• In the letter from PETA, they state, without any supporting data or factual figures, “people who have good intentions rarely come to a shelter to adopt pit bulls; almost without exception, those who want pit bulls are attracted to the “macho” image of the breed as a living weapon and seek to play up this image by putting the animals in heavy chains, taunting them into aggression, and leaving them outside in all weather extremes in order to “toughen” them.” I guess you’re right, PETA. Our dogs are pretty vicious, and we probably should keep them in better living conditions…

This image courtesy of one of our favorite blogs, Love and a six-foot Leash. Check them out!

The problem with these positions?

  1. The term ‘pit bull’ is widely misunderstood. Many dogs are mis-labeled as pit bulls, when in fact, they are not. Are those in favor of Breed-Specific Legislation, proposing genetic testing for all dogs that have similar physical traits? If so, who is responsible for the funding of said testing? And if not, who serves to label the dogs as being Pit Bull or not… who would be qualified for such a position?
  2. Enacting this legislation is not harming the delinquents, the people who own dogs for illegal purposes. These people will continue to display disregard for law enforcement. Unfortunately, it will hurt the families with loyal pets, who will be forced to relocate or give up their 4-legged family members.
  3. Many people who seek out the pit bull do so because of their enviable positive traits; their quick-learning nature, their need to please their human counterparts, and their affinity for cuddling and love. The other reason so many of us are champions of the breed? Because the misconceptions that organizations like PETA perpetuate, are contributing to an epidemic of family pets that are without loving homes. Don’t believe me? Talk to my friend Francine, who has trained her pit bull Rocket as a therapy dog. Or, visit any of the blogs we list here, to see the amazing work they do in defense of these wonderful animals.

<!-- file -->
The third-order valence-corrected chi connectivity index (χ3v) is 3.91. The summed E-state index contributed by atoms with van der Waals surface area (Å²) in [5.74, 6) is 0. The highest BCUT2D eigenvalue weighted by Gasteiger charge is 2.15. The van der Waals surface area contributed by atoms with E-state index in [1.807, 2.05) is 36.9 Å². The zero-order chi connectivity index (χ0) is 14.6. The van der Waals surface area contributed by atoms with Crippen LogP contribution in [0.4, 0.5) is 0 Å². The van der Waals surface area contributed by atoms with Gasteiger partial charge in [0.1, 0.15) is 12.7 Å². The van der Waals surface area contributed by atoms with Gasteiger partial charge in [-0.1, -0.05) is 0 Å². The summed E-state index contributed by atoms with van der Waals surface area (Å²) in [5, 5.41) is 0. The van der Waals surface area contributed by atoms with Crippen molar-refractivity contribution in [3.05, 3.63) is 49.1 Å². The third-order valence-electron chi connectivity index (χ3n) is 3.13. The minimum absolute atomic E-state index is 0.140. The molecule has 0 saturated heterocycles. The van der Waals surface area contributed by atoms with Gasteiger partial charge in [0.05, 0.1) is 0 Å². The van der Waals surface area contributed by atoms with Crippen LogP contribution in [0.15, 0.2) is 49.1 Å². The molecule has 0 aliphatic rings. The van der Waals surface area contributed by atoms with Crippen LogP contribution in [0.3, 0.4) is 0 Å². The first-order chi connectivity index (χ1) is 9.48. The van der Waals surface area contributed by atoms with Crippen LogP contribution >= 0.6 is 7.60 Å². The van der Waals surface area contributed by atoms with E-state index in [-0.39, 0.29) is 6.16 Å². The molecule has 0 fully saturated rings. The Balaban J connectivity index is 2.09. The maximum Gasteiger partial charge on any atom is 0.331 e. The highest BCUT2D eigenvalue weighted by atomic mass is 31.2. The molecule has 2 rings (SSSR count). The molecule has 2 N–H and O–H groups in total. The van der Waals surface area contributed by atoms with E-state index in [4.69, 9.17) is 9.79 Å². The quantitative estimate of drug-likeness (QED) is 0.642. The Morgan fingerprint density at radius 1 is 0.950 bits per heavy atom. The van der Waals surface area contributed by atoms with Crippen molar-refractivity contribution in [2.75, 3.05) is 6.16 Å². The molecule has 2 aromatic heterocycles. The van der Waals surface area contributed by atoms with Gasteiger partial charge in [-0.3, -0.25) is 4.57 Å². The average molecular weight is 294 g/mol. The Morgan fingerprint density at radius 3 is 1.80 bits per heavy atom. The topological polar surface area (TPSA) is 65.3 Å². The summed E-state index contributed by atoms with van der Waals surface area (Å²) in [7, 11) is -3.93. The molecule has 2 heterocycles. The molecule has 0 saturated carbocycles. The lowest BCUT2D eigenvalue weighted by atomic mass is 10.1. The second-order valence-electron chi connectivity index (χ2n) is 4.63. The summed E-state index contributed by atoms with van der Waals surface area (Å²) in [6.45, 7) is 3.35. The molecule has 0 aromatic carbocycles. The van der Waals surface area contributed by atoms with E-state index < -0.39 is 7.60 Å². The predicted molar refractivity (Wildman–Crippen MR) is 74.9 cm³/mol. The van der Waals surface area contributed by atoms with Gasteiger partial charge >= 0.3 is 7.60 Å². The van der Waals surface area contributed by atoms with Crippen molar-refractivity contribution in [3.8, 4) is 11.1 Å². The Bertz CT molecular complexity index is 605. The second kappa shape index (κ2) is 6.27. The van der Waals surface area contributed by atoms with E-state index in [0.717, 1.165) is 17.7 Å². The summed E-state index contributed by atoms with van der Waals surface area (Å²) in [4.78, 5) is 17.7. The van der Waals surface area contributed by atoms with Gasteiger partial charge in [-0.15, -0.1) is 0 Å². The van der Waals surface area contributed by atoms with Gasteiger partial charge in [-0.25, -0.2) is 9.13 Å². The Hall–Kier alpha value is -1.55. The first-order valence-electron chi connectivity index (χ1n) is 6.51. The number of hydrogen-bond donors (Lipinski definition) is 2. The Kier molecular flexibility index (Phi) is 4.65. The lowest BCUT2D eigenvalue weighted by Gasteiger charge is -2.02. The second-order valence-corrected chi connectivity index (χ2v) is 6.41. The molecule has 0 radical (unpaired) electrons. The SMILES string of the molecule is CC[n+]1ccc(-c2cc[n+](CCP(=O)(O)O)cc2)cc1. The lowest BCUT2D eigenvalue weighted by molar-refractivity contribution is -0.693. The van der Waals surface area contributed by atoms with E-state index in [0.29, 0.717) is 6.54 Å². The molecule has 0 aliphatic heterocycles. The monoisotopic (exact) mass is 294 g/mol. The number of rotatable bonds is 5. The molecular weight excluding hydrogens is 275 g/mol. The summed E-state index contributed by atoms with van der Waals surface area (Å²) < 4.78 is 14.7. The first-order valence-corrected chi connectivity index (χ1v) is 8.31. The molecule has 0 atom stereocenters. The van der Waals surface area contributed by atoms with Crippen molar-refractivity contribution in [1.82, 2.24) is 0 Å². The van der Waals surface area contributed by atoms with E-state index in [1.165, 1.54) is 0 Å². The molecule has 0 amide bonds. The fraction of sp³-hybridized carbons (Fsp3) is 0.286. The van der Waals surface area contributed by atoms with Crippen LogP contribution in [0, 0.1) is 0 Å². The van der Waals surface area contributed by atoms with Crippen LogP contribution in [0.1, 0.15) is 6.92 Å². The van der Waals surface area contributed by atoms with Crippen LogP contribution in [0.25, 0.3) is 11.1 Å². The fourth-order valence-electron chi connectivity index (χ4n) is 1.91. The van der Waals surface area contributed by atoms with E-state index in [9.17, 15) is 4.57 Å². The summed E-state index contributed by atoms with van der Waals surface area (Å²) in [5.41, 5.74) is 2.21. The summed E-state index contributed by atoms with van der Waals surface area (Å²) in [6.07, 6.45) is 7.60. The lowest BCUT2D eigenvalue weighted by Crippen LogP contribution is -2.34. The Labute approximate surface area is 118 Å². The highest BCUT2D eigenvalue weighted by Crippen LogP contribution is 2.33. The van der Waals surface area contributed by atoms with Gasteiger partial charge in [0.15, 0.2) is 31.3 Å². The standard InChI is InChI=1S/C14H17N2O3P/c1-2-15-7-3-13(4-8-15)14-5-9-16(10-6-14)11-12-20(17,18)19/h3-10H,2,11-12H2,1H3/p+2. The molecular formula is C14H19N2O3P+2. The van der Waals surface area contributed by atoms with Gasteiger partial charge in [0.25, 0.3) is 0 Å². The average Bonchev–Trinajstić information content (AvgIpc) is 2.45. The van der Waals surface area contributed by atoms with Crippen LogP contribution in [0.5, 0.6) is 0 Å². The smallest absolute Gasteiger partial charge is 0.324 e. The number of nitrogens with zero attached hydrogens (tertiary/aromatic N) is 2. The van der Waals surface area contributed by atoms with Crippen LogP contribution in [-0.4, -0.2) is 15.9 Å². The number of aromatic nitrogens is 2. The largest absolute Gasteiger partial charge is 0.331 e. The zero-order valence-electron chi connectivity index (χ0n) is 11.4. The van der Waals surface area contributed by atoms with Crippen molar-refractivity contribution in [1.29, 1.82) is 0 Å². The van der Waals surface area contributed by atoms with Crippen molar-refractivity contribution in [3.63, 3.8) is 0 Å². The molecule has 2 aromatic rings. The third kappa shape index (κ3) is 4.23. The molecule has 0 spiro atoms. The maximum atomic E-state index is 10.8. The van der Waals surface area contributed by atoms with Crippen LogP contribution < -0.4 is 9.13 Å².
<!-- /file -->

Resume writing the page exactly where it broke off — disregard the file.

Note: I promise that this space will consistently cover the happier side of what we do, but I felt that I would be neglecting the opportunity if I did not share PETA’s stance with all of you.


In brighter news, we still anxiously await our home visit from the rescue that holds our foster, but in the mean time, we spent some time exploring the farm with our pups last night. We took a leisurely quad ride back to the pond, with Tonka & Gaige blazing the trail ahead. Here’s a photo of them, with the quad in the background, resting under the shade of an oak tree at the top of the hill. It is one of the highest points in the surrounding area, and the view is spectacular.

Please stop by tomorrow, for your daily dose of cuteness! (Actually, maybe you shouldn’t. You might overdose…) I plan to highlight adoptable foster dogs in every post, until we get our own special pittie. I know you’ll adore tomorrow’s precious pooch, and I know the family he or she is currently placed with, would really appreciate you sharing the love.

Have a great day!

What to Expect When You’re Expecting… a Foster Dog

In case our first post didn’t clue you in, we are both SO excited to become foster parents to a lucky little (or big!) pup. Throughout the past few weeks, I’ve been trying to give Jonathan small doses of what we should expect. I want him to be just as much a part of this process, and for him to feel just as prepared, even if he isn’t the one filling out the applications and talking with the rescues. I have done a LOT of research when it comes to the subject of fostering. Jonathan also wants to feel ready, but he leaves the investigative research to me. It may be pretty clear what we will need to do once the dog (finally!) arrives to our home. However, how should a foster family prepare for the dog to make his or her grand entrance?

Relaxing with the Tonkinator

1) Prepare for changes & challenges